Finally, in June this year, a draft project document was prepared for UNDP New York proposing the establishment of a "Information and Documentation Secretariat" for the Horn of Africa. This was prepared at the behest of the Regional Horn of Africa Coordination Team that met in Addis Ababa in February this year. This idea originates from a perceived need for a focal point within the sub-region to facilitate the exchange of information between agencies working in neighbouring countries and thereby enhance the degree of inter-agency and inter-country coordination and collaboration. The focal point would act as a secretariat for the Horn of Africa Coordination Team and could either be established as an independent entity or be based temporarily or permanently in the EUE or another similar unit. It was suggested that the secretariat would not produce documents or comment upon them - simply act as a mechanism to enhance access to materials already existing in the region or being produced by the operational agencies. In addition to traditional methods of disseminating documents, the secretariat would help the UN in the region make use of modern information networking technologies. The proposal was sent to New York for comment but no response has been received to date.
Not yet written down in detail, is the possible continuing role of the Emergencies Unit in the monitoring of potential conflict and political situations in the Horn. In the context of being better prepared to deal with any human "fall-out" from the still precarious situation in Somalia, the unit has already been doing this for about a year. Such activity appears to fall within the scope of the UNDP policy paper on its role in man-made disasters and perhaps could be conceived in terms of the "product" to be channeled in to the various information and early warning networks for conflict resolution/human rights currently being tabled internationally.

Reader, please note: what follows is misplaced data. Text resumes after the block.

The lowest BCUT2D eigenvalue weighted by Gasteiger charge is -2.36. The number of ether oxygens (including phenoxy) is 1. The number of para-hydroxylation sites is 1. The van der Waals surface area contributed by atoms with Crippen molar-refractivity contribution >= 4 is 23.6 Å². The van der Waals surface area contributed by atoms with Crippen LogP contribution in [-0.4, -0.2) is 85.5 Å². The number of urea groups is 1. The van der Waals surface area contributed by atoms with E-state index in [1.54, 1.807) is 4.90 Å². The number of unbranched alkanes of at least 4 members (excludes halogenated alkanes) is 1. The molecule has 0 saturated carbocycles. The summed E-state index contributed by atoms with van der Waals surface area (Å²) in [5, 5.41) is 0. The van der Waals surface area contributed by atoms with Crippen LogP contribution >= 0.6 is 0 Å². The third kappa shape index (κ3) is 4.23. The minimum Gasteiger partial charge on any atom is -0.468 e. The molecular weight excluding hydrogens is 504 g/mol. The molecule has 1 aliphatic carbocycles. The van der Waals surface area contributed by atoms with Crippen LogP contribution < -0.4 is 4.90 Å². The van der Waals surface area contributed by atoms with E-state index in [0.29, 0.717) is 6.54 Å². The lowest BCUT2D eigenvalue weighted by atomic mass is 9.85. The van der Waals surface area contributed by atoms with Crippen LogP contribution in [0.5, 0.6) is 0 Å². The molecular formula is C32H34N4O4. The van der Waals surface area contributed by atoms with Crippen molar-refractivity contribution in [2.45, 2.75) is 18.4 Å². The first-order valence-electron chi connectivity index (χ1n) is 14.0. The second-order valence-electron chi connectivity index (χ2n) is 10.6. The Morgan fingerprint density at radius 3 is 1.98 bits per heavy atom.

Issues for possible discussion
The designations employed
and the presentation of material in this document do not imply the expression
of any opinion whatsoever of the UN concerning the legal status of any
country, territory, city or area of its authorities, or concerning the
delimitation of its frontiers or boundaries.
|UN-EUE||Tel.: (251) (1) 51-10-28/29|
|PO Box : 5580||Fax: (251) (1) 51-12-92|
|Addis Ababa, Ethiopia||Email: email@example.com|